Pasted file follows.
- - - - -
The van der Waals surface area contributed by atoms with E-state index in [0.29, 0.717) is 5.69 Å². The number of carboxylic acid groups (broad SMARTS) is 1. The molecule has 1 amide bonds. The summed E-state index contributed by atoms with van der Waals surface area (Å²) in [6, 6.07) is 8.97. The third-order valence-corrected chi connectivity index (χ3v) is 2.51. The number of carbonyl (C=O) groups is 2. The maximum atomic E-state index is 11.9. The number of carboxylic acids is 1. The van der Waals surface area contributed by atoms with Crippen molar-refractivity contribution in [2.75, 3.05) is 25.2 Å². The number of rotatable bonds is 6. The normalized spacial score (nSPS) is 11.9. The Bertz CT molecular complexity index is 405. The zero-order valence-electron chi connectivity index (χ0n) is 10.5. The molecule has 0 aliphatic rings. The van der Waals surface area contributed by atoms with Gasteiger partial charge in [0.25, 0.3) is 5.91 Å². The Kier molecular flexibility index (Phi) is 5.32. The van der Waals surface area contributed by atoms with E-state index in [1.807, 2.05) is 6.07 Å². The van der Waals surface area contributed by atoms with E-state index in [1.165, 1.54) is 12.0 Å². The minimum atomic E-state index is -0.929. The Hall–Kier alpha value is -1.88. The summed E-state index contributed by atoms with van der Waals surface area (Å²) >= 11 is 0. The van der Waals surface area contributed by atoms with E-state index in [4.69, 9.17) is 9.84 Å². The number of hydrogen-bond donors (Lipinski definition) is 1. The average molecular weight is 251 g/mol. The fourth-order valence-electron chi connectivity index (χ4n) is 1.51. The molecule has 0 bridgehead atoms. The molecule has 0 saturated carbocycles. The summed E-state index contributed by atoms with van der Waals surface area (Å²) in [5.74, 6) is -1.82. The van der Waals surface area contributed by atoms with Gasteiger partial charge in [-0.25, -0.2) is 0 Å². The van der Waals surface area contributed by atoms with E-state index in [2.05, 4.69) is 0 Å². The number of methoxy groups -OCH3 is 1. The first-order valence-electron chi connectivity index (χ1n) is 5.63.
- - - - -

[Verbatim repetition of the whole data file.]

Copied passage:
The van der Waals surface area contributed by atoms with E-state index in [0.29, 0.717) is 5.69 Å². The number of carboxylic acid groups (broad SMARTS) is 1. The molecule has 1 amide bonds. The summed E-state index contributed by atoms with van der Waals surface area (Å²) in [6, 6.07) is 8.97. The third-order valence-corrected chi connectivity index (χ3v) is 2.51. The number of carbonyl (C=O) groups is 2. The maximum atomic E-state index is 11.9. The number of carboxylic acids is 1. The van der Waals surface area contributed by atoms with Crippen molar-refractivity contribution in [2.75, 3.05) is 25.2 Å². The number of rotatable bonds is 6. The normalized spacial score (nSPS) is 11.9. The Bertz CT molecular complexity index is 405. The zero-order valence-electron chi connectivity index (χ0n) is 10.5. The molecule has 0 aliphatic rings. The van der Waals surface area contributed by atoms with Gasteiger partial charge in [0.25, 0.3) is 5.91 Å². The Kier molecular flexibility index (Phi) is 5.32. The van der Waals surface area contributed by atoms with E-state index in [1.807, 2.05) is 6.07 Å². The van der Waals surface area contributed by atoms with E-state index in [1.165, 1.54) is 12.0 Å². The minimum atomic E-state index is -0.929. The Hall–Kier alpha value is -1.88. The summed E-state index contributed by atoms with van der Waals surface area (Å²) >= 11 is 0. The van der Waals surface area contributed by atoms with E-state index in [4.69, 9.17) is 9.84 Å². The number of hydrogen-bond donors (Lipinski definition) is 1. The average molecular weight is 251 g/mol. The fourth-order valence-electron chi connectivity index (χ4n) is 1.51. The molecule has 0 bridgehead atoms. The molecule has 0 saturated carbocycles. The summed E-state index contributed by atoms with van der Waals surface area (Å²) in [5.74, 6) is -1.82. The van der Waals surface area contributed by atoms with Gasteiger partial charge in [-0.25, -0.2) is 0 Å². The van der Waals surface area contributed by atoms with E-state index in [2.05, 4.69) is 0 Å². The number of methoxy groups -OCH3 is 1. The first-order valence-electron chi connectivity index (χ1n) is 5.63.